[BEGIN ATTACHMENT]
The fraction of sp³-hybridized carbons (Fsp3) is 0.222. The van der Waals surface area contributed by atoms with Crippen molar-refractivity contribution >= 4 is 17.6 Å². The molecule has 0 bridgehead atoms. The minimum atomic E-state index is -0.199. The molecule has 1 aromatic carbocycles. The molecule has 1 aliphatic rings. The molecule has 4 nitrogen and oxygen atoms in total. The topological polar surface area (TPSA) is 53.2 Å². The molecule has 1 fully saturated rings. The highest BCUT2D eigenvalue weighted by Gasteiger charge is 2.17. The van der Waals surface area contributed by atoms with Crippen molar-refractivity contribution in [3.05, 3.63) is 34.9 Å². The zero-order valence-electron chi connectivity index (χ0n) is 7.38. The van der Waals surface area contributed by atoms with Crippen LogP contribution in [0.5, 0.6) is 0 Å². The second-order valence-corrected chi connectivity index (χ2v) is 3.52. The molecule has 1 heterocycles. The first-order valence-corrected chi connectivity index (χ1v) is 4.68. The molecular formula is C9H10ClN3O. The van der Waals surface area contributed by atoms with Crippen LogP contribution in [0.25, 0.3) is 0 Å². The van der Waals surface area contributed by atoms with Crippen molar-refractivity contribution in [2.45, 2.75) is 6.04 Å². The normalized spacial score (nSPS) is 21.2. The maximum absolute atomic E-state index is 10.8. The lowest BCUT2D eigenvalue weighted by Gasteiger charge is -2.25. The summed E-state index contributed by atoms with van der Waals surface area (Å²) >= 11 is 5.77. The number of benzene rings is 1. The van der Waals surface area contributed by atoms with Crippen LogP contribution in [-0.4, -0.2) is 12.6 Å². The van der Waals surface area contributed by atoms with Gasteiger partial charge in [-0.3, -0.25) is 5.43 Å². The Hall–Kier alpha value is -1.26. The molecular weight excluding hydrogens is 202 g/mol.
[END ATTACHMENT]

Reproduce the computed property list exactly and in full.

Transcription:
The fraction of sp³-hybridized carbons (Fsp3) is 0.222. The van der Waals surface area contributed by atoms with Crippen molar-refractivity contribution >= 4 is 17.6 Å². The molecule has 0 bridgehead atoms. The minimum atomic E-state index is -0.199. The molecule has 1 aromatic carbocycles. The molecule has 1 aliphatic rings. The molecule has 4 nitrogen and oxygen atoms in total. The topological polar surface area (TPSA) is 53.2 Å². The molecule has 1 fully saturated rings. The highest BCUT2D eigenvalue weighted by Gasteiger charge is 2.17. The van der Waals surface area contributed by atoms with Crippen molar-refractivity contribution in [3.05, 3.63) is 34.9 Å². The zero-order valence-electron chi connectivity index (χ0n) is 7.38. The van der Waals surface area contributed by atoms with Crippen LogP contribution in [0.5, 0.6) is 0 Å². The second-order valence-corrected chi connectivity index (χ2v) is 3.52. The molecule has 1 heterocycles. The first-order valence-corrected chi connectivity index (χ1v) is 4.68. The molecular formula is C9H10ClN3O. The van der Waals surface area contributed by atoms with Crippen LogP contribution in [0.25, 0.3) is 0 Å². The van der Waals surface area contributed by atoms with Crippen molar-refractivity contribution in [2.45, 2.75) is 6.04 Å². The normalized spacial score (nSPS) is 21.2. The maximum absolute atomic E-state index is 10.8. The lowest BCUT2D eigenvalue weighted by Gasteiger charge is -2.25. The summed E-state index contributed by atoms with van der Waals surface area (Å²) >= 11 is 5.77. The number of benzene rings is 1. The van der Waals surface area contributed by atoms with Crippen LogP contribution in [-0.4, -0.2) is 12.6 Å². The van der Waals surface area contributed by atoms with Gasteiger partial charge in [-0.3, -0.25) is 5.43 Å². The Hall–Kier alpha value is -1.26. The molecular weight excluding hydrogens is 202 g/mol.